|Title:||Faster, better, cheaper : low-cost innovation in the U. S. space program|
|Authors:||Howard E. McCurdy|
|Publisher:||Baltimore (United States) : The Johns Hopkins University Press, 2001|
|Series:||New series in NASA history|
|ISBN / ISSN / EAN :||978-0-8018-6720-0|
|Bibliography note:||Includes bibliographical references and index|
|Subjects:||Astronautics--Technological innovations ; Astronautics--United States--Cost control ; Organizational effectiveness ; Outer space--Exploration--Cost control ; United States. National Aeronautics and Space Administration|
Space exploration has always been one of the country's most expensive undertakings. The first moon landing cost $21 billion in 1969 dollars. The International Space Station currently under construction will cost at least $65 billion by the time it is finished . A single flight of the reusable space shuttle costs $400 million. In "Faster, better, cheaper: low-cost innovation in the U.S. space program", Howard E. McCurdy examines NASA's recent efforts to save money while improving mission frequency and performance.
"Faster, better, cheaper" takes its title from the initiative of the same name, which officials at NASA adopted after the high-profile failure of the Mars Observer spacecraft in 1993. Although that expedition was conceived in 1981 as the last in a series of lower-cost missions, its budget by launch had grown from $250 million to more than $800 million. To compensate for research opportunities lost during the hiatus since the last Viking mission in 1976, scientists in 1992 added numerous instruments while technicians added equipment to guard against failure. This effort should have resulted in a more reliable and better-performing spacecraft, and yet, as the Observer approached Mars in August 21, 1993, it disappeared.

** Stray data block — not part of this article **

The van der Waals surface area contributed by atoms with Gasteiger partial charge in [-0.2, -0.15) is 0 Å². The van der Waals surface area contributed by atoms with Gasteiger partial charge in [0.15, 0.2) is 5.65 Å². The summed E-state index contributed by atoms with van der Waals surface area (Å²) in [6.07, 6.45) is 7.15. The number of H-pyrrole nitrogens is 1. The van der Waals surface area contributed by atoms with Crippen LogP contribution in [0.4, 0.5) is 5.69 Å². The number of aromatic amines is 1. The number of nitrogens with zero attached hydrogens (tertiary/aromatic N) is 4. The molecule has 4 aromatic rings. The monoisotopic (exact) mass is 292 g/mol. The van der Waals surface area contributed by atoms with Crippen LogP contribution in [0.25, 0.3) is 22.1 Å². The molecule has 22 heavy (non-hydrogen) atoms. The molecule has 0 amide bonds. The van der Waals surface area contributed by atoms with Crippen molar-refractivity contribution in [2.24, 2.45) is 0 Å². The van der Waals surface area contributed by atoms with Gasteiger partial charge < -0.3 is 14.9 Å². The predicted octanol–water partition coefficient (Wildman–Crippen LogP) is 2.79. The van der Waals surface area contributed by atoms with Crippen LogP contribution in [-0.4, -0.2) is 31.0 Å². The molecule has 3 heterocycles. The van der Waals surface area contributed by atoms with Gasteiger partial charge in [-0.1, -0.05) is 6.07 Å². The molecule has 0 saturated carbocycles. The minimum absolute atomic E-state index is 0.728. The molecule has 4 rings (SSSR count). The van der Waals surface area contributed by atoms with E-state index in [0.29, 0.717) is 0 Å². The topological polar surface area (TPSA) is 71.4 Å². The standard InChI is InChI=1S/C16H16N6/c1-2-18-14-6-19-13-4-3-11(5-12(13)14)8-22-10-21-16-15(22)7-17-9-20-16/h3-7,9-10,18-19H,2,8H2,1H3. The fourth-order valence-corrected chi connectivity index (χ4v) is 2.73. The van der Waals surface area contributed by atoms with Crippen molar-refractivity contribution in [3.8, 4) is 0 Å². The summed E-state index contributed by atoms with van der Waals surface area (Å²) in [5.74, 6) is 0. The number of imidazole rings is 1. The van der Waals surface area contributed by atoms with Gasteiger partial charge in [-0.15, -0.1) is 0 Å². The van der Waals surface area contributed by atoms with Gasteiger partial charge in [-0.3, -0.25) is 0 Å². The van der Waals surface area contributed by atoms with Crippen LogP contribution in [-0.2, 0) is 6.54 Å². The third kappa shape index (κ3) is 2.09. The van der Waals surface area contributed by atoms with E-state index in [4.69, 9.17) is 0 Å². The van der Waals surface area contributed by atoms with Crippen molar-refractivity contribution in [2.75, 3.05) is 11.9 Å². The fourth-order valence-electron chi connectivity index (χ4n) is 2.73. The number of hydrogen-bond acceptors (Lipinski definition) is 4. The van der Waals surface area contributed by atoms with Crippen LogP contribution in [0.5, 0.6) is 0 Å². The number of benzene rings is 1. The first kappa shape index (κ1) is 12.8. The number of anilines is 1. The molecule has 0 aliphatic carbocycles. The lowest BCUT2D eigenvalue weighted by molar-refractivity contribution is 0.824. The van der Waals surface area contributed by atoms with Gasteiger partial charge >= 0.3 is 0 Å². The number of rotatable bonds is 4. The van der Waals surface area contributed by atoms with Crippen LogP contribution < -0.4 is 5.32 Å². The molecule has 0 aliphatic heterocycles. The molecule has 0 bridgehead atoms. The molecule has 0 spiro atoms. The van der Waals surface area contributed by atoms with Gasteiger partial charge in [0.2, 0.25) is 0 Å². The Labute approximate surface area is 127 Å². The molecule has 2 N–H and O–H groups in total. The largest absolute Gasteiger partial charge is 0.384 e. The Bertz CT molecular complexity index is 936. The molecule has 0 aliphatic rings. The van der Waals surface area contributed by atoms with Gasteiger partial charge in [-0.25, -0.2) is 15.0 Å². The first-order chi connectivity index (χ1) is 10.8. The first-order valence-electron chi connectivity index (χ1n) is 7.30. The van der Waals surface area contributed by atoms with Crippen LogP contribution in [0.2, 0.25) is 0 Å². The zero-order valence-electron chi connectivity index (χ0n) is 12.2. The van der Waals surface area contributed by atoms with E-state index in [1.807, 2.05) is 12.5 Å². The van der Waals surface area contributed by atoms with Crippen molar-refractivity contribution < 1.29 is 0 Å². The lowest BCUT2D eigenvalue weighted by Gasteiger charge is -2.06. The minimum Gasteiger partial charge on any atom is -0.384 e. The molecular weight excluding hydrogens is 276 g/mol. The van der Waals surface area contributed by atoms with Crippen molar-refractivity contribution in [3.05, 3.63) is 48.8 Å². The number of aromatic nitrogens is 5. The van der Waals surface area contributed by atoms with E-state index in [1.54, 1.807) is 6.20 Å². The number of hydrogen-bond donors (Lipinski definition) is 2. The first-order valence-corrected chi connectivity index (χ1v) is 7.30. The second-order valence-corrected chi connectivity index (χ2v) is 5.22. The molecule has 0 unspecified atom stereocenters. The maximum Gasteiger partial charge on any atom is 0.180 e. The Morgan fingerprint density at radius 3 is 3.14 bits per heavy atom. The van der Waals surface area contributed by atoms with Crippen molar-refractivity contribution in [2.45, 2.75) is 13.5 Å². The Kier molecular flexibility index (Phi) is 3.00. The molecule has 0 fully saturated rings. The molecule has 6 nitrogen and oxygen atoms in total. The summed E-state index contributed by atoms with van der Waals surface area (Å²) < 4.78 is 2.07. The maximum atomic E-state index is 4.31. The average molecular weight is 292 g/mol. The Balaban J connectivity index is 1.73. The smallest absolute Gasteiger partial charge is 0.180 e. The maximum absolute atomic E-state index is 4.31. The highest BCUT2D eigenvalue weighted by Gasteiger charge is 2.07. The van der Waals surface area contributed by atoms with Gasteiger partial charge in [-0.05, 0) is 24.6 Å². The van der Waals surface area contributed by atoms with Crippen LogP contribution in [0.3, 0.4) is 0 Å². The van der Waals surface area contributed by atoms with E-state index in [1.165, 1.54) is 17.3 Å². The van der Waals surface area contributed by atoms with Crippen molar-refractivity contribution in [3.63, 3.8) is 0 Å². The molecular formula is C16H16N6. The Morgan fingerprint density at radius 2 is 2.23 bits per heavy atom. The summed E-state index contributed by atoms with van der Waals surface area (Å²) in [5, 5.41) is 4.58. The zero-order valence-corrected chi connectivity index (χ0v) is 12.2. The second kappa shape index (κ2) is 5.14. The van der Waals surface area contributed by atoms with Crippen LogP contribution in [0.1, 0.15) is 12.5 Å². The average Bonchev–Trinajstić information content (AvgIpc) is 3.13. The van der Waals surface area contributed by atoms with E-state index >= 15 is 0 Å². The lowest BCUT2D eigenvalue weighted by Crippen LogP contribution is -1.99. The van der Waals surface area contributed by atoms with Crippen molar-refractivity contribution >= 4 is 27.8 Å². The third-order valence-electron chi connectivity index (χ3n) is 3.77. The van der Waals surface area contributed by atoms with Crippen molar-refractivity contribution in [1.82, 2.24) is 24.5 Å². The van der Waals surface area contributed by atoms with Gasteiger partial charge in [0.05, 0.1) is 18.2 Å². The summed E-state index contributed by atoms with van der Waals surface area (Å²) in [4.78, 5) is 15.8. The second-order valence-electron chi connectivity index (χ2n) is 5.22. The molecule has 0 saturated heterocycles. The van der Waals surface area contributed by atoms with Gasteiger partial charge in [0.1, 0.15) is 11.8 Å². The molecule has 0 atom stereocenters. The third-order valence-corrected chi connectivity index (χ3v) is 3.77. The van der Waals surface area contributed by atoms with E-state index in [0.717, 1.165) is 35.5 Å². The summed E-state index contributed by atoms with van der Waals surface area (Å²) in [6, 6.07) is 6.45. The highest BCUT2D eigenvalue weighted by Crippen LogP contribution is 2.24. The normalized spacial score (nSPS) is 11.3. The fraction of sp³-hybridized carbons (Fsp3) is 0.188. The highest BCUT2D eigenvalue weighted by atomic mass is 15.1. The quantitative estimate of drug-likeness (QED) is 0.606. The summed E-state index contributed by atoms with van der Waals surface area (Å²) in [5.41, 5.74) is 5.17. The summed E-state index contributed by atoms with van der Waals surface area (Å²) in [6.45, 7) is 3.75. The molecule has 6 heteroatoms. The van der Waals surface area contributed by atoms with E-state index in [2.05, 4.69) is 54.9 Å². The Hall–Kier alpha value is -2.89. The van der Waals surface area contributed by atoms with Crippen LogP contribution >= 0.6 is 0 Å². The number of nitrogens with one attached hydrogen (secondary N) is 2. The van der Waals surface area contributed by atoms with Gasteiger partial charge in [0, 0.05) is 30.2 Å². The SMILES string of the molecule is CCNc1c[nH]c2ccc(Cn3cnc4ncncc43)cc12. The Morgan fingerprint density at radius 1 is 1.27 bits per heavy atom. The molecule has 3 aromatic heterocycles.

McCurdy details the sixteen missions undertaken during the 1990s -including an orbit of the moon, deployment of three space telescopes and four earth-orbiting satellites, two rendezvous with comets and asteroids, and a test of an ion propulsion engine -which cost less than the sum traditionally spent on a single, conventionally planned planetary mission. He shows how these missions employed smaller spacecraft and cheaper technology to undertake less complex and more specific tasks in outer space. While the technological innovation and space exploration approach that McCurdy describes remains controversial, the historical perspective on its disappointments and triumphs points to ways of developing "faster, better, cheaper" as a management manifesto.
Copies in the Library (1)
|Barcode||Call number||Media type||Location||Section||Status|
|009566||TL796.5.U5M37 2001||Book||ISU Central Campus library||Closed-stack||Available|